Let p stand for the undecidable sentence constructed above, and assume that the consistency of the system can be proven from within the system itself. The demonstration above shows that if the system is consistent, then p is not provable. The proof of this implication can be formalized within the system, and therefore the statement "p is not provable", or "not P(p)" can be proven in the system.

But this last statement is equivalent to p itself (and this equivalence can be proven in the system), so p can be proven in the system. This contradiction shows that the system must be inconsistent.

Discussion and implications

The incompleteness results affect the philosophy of mathematics, particularly versions of formalism, which use a single system of formal logic to define their principles. One can paraphrase the first theorem as saying the following:

An all-encompassing axiomatic system can never be found that is able to prove all mathematical truths, but no falsehoods.

On the other hand, from a strict formalist perspective this paraphrase would be considered meaningless because it presupposes that mathematical "truth" and "falsehood" are well-defined in an absolute sense, rather than relative to each formal system.

The following rephrasing of the second theorem is even more unsettling to the foundations of mathematics:

If an axiomatic system can be proven to be consistent from within itself, then it is inconsistent.

Therefore, to establish the consistency of a system S, one needs to use some other system T, but a proof in T is not completely convincing unless T's consistency has already been established without using S.

Theories such as Peano arithmetic, for which any computably enumerable consistent extension is incomplete, are called essentially undecidable or essentially incomplete.

Minds and machines

Authors including the philosopher J. R. Lucas and physicist Roger Penrose have debated what, if anything, Gödel's incompleteness theorems imply about human intelligence. Much of the debate centers on whether the human mind is equivalent to a Turing machine, or by the Church–Turing thesis, any finite machine at all. If it is, and if the machine is consistent, then Gödel's incompleteness theorems would apply to it.

Hilary Putnam (1960) suggested that while Gödel's theorems cannot be applied to humans, since they make mistakes and are therefore inconsistent, it may be applied to the human faculty of science or mathematics in general. Assuming that it is consistent, either its consistency cannot be proved or it cannot be represented by a Turing machine.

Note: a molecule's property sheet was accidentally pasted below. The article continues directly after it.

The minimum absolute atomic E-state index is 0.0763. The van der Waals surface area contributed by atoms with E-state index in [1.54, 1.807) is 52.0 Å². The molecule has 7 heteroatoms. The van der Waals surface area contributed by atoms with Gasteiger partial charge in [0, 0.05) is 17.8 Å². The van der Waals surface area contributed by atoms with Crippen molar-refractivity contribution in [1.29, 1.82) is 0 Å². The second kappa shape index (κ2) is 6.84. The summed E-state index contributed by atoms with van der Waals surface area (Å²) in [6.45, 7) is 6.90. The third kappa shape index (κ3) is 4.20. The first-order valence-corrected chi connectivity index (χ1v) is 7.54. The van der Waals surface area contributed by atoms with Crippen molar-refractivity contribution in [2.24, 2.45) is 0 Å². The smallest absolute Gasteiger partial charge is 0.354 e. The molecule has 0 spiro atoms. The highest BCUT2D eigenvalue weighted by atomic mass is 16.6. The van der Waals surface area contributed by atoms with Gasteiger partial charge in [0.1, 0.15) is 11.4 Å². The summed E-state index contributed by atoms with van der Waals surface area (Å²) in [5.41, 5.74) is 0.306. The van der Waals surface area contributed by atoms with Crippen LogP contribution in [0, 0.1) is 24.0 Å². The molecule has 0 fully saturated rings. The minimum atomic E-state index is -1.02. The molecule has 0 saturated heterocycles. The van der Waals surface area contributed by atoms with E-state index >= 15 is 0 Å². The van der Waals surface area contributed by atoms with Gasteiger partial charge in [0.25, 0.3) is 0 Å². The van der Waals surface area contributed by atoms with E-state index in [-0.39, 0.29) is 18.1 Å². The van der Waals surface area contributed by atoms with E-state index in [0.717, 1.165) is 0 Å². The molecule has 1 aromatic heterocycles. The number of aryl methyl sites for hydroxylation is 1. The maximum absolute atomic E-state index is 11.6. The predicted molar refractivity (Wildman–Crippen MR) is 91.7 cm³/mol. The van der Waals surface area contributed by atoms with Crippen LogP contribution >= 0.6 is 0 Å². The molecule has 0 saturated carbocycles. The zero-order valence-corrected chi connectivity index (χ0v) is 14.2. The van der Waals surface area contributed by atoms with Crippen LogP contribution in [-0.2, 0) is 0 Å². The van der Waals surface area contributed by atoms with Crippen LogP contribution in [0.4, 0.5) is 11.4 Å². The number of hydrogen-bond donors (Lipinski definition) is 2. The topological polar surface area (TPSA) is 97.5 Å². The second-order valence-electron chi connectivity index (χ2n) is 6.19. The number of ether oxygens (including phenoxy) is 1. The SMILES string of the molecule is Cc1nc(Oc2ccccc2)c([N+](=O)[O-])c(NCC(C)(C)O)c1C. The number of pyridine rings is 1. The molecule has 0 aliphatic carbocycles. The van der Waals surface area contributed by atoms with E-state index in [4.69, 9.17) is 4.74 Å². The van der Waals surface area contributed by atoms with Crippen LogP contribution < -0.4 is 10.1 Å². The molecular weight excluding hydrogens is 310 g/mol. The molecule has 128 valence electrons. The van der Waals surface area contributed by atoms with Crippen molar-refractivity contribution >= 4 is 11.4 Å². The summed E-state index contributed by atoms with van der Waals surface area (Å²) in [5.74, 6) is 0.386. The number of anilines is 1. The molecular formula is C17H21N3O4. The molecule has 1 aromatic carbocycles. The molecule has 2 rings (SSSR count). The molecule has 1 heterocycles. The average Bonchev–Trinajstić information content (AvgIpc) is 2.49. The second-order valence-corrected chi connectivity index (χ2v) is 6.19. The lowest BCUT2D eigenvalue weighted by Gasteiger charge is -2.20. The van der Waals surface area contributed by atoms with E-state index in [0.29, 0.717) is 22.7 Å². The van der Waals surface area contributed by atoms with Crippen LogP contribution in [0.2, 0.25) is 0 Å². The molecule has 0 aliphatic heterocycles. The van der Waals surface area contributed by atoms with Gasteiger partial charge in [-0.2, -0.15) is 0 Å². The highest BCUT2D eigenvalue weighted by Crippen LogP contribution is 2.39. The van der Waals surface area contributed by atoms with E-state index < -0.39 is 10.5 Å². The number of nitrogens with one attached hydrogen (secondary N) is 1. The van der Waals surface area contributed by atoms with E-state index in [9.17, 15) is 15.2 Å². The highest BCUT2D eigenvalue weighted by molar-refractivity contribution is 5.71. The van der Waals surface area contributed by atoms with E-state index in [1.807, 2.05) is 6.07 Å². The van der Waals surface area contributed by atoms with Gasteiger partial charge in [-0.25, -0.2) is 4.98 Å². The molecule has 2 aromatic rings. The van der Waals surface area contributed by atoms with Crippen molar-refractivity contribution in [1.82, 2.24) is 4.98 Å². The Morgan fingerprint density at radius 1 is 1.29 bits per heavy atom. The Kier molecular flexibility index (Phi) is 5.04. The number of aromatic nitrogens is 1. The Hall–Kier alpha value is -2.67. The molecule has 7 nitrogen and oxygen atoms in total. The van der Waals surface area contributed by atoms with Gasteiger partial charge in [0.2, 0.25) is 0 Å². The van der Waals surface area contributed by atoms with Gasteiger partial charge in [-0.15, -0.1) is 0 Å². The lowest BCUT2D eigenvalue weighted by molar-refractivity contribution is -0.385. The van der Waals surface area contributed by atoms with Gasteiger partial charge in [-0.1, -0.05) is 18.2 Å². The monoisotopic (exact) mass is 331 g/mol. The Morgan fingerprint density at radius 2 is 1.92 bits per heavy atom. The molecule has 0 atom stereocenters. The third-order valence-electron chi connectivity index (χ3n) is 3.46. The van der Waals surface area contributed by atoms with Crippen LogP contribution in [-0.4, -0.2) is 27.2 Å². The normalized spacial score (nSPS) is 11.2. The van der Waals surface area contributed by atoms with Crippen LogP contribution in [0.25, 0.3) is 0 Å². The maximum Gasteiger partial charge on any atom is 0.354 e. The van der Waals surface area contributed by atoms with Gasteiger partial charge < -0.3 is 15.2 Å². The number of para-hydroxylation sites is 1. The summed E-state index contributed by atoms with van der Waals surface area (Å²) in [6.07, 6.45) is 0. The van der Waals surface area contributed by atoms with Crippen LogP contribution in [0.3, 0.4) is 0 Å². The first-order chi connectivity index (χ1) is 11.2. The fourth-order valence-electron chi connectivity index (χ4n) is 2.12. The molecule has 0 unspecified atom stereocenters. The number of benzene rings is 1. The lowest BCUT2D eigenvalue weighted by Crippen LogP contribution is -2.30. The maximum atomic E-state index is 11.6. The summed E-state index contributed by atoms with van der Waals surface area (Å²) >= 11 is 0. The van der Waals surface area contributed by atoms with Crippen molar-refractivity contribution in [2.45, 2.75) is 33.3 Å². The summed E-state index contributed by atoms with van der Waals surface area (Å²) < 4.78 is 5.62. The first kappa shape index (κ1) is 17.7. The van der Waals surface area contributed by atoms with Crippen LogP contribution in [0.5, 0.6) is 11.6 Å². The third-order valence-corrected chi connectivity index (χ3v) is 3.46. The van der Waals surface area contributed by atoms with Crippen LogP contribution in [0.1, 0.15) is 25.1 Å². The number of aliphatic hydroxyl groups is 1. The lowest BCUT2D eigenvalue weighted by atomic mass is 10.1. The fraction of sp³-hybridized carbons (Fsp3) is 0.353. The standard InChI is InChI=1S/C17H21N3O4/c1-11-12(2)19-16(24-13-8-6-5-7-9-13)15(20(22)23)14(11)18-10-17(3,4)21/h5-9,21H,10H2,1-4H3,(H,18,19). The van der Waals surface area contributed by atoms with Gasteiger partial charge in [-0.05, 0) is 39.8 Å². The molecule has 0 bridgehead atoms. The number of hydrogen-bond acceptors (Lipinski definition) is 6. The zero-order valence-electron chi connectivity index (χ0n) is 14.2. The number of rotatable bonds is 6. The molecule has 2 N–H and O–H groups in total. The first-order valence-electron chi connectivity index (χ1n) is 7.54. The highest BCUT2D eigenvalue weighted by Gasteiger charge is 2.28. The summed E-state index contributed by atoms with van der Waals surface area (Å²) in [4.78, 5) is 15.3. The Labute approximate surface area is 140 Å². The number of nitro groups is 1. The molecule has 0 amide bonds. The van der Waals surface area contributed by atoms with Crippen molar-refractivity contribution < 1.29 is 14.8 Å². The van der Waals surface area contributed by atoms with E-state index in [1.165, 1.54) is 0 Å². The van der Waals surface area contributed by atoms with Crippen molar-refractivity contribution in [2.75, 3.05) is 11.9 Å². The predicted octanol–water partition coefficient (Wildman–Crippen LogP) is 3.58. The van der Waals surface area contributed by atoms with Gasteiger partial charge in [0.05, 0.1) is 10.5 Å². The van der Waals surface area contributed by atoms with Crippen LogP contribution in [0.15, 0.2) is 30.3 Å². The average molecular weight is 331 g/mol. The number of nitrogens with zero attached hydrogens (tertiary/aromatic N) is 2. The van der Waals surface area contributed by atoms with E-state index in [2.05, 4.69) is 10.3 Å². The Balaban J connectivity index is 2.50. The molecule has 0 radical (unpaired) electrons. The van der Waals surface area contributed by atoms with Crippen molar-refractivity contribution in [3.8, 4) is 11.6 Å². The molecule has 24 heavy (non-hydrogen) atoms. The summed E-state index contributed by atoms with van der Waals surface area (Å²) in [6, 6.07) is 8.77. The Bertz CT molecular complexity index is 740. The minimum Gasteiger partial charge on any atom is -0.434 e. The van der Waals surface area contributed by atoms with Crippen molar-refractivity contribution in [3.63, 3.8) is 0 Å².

Avi Wigderson (2010) has proposed that the concept of mathematical "knowability" should be based on computational complexity rather than logical decidability. He writes that "when knowability is interpreted by modern standards, namely via computational complexity, the Gödel phenomena are very much with us."

Paraconsistent logic

Although Gödel's theorems are usually studied in the context of classical logic, they also have a role in the study of paraconsistent logic and of inherently contradictory statements (dialetheia). Graham Priest (1984, 2006) argues that replacing the notion of formal proof in Gödel's theorem with the usual notion of informal proof can be used to show that naive mathematics is inconsistent, and uses this as evidence for dialetheism. The cause of this inconsistency is the inclusion of a truth predicate for a theory within the language of the theory (Priest 2006:47). Stewart Shapiro (2002) gives a more mixed appraisal of the applications of Gödel's theorems to dialetheism.

Appeals to the incompleteness theorems in other fields

Appeals and analogies are sometimes made to the incompleteness theorems in support of arguments that go beyond mathematics and logic. Several authors have commented negatively on such extensions and interpretations, including Torkel Franzén (2005); Alan Sokal and Jean Bricmont (1999); and Ophelia Benson and Jeremy Stangroom (2006). Bricmont and Stangroom (2006, p. 10), for example, quote from Rebecca Goldstein's comments on the disparity between Gödel's avowed Platonism and the anti-realist uses to which his ideas are sometimes put. Sokal and Bricmont (1999, p. 187) criticize Régis Debray's invocation of the theorem in the context of sociology; Debray has defended this use as metaphorical (ibid.).